|Publication number||US4542947 A|
|Application number||US 06/616,911|
|Publication date||Sep 24, 1985|
|Filing date||Jun 4, 1984|
|Priority date||Jun 4, 1984|
|Publication number||06616911, 616911, US 4542947 A, US 4542947A, US-A-4542947, US4542947 A, US4542947A|
|Inventors||Joseph R. Flor, Richard F. Havens, Peter Panayoti|
|Original Assignee||Midland-Ross Corporation|
|Export Citation||BiBTeX, EndNote, RefMan|
|Patent Citations (13), Non-Patent Citations (3), Referenced by (20), Classifications (6), Legal Events (5)|
|External Links: USPTO, USPTO Assignment, Espacenet|
This invention generally pertains to the art of locking assemblies. More specifically, the present invention relates to a locking assembly which is used to lock a fluorescent lamp in the socket of an associated lampholder.
The invention is particularly applicable to straight-line type fluorescent lamps and will be described with reference thereto. However, it will be appreciated by those skilled in the art that the invention has broader applications, and may also be adapted to use in many other environments in which it is necessary to secure in place axially rotatable bodies which have pins or other protrusions extending therefrom into associated sockets or retainers.
Heretofore, it has been difficult to securely lock fluorescent lamps in their associated sockets or holders. One prior type of locking device grips the lamp through a complex spring and lever arrangement. Such device, however, is not self-actuating, and the installer must remember to fully engage the mechanism before it will function effectively. Moreover, because the arrangement is complicated, it is expensive and sometimes prone to failure.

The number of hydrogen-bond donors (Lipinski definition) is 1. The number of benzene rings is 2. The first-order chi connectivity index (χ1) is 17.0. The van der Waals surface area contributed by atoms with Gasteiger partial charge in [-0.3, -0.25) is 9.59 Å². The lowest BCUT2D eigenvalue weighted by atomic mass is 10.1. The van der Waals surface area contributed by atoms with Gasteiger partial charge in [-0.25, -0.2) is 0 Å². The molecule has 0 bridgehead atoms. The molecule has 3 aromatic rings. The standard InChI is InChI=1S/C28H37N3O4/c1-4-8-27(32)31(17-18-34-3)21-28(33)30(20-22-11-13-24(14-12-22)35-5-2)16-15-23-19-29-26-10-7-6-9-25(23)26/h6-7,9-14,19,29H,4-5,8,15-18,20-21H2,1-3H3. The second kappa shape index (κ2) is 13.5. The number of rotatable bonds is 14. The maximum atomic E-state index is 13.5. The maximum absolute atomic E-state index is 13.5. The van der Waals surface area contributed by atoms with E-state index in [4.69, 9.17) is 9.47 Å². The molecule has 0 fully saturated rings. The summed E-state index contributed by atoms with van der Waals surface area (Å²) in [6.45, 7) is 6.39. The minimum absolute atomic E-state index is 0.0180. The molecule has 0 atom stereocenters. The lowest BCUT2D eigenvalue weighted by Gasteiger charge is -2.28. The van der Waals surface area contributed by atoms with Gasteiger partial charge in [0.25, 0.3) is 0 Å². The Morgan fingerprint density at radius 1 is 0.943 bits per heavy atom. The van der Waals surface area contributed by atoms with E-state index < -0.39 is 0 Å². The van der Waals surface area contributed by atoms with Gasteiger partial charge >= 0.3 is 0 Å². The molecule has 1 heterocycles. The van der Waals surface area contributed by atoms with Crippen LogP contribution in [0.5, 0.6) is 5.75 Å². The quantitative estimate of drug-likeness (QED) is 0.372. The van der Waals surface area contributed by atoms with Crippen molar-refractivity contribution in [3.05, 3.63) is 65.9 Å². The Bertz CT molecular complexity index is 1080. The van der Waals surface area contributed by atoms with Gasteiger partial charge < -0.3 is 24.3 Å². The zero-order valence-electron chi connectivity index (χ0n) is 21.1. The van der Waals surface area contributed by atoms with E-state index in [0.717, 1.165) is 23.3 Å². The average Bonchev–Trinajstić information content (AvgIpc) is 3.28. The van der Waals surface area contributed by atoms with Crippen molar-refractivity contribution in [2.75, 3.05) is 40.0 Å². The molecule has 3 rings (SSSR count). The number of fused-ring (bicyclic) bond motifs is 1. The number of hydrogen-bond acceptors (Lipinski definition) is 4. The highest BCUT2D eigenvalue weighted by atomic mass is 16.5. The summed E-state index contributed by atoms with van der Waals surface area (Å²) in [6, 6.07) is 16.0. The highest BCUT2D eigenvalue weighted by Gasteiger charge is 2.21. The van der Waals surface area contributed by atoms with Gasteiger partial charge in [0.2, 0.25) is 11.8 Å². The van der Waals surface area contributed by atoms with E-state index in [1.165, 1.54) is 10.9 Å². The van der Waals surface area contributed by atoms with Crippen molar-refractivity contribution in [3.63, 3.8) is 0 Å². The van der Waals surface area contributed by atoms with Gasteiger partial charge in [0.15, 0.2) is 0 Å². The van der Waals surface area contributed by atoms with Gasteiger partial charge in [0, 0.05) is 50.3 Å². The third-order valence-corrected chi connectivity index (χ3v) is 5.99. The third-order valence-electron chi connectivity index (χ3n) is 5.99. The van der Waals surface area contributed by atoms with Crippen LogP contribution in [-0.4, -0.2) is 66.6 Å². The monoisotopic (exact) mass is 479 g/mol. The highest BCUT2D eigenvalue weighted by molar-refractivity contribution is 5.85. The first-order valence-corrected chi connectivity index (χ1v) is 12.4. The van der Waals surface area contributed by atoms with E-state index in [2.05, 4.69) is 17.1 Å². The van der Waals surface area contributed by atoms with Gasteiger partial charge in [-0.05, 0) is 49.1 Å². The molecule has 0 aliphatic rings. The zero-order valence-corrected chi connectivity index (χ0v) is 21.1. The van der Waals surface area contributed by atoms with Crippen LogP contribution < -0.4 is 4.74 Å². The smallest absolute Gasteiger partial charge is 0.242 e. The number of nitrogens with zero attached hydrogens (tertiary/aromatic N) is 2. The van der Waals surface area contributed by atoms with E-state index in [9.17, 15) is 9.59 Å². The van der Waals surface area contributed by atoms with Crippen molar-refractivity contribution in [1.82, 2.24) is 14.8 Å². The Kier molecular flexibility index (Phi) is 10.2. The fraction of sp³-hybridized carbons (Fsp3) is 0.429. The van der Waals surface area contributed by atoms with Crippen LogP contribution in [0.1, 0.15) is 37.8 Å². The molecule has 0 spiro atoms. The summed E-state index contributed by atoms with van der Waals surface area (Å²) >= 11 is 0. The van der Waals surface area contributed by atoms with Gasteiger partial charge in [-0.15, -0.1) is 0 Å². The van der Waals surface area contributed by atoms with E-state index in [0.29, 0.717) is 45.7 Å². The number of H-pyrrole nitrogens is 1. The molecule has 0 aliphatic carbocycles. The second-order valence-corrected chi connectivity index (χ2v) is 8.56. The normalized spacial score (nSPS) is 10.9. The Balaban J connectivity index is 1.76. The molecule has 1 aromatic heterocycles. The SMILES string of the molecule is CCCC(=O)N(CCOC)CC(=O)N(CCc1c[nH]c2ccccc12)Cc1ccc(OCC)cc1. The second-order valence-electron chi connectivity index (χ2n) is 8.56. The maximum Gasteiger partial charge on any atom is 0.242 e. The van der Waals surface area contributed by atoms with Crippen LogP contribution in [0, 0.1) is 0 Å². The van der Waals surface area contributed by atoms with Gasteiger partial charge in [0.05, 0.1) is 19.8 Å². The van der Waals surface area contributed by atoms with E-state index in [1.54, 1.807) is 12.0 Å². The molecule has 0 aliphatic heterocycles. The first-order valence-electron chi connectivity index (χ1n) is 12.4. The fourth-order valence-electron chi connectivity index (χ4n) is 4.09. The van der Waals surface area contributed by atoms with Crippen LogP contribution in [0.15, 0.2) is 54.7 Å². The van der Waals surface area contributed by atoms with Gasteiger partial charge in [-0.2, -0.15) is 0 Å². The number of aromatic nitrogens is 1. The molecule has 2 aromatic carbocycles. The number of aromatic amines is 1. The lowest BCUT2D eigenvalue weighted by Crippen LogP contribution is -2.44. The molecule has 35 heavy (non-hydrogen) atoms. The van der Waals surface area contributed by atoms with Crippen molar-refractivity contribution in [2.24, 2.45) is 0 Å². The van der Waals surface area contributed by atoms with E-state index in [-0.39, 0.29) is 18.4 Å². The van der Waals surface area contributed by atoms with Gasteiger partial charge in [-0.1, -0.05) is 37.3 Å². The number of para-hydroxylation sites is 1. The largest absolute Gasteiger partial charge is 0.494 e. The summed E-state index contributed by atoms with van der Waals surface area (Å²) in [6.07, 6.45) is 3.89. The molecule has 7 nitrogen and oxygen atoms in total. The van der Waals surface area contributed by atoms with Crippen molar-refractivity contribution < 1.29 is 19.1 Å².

Another prior locking device includes a flexible insulator piece mounted directly to the lampholder. Upon installation of the lamp, the insulator piece rotates slightly to engage detents. This type of device, however, is not intended for use in environments where severe vibration is encountered, eg., factory or industrial and shipboard applications.
Yet another prior locking device includes a loose plastic clip which snaps over a standard lampholder and has a channel to engage the lamp pins. This system generally is used during shipment of the lamp fixture in an assembled condition, and it generally is contemplated that the lamp clips will be discarded after installation. In order to retain the lamp clips, the installer must follow special instructions and remember to reinstall the clips. Such clips also are not designed for use in long-term, severe vibration environments.
For high vibration environments such as marine or shipboard installations, several types of pedestal and plunger type lampholders have previously been utilized. These lampholders are, however, not usable in traditional short width shipboard designs such as the "T" bar drop-in fluorescent fixture design or the low profile fluorescent fixture design. Lampholders of the butt-on type do offer a shallow depth, but such lamps are held in the lampholders by light detents in the electrical contacts and, thus, do not prevent rotation of the lamp in the lampholder and displacement of the lamp under severe vibration conditions.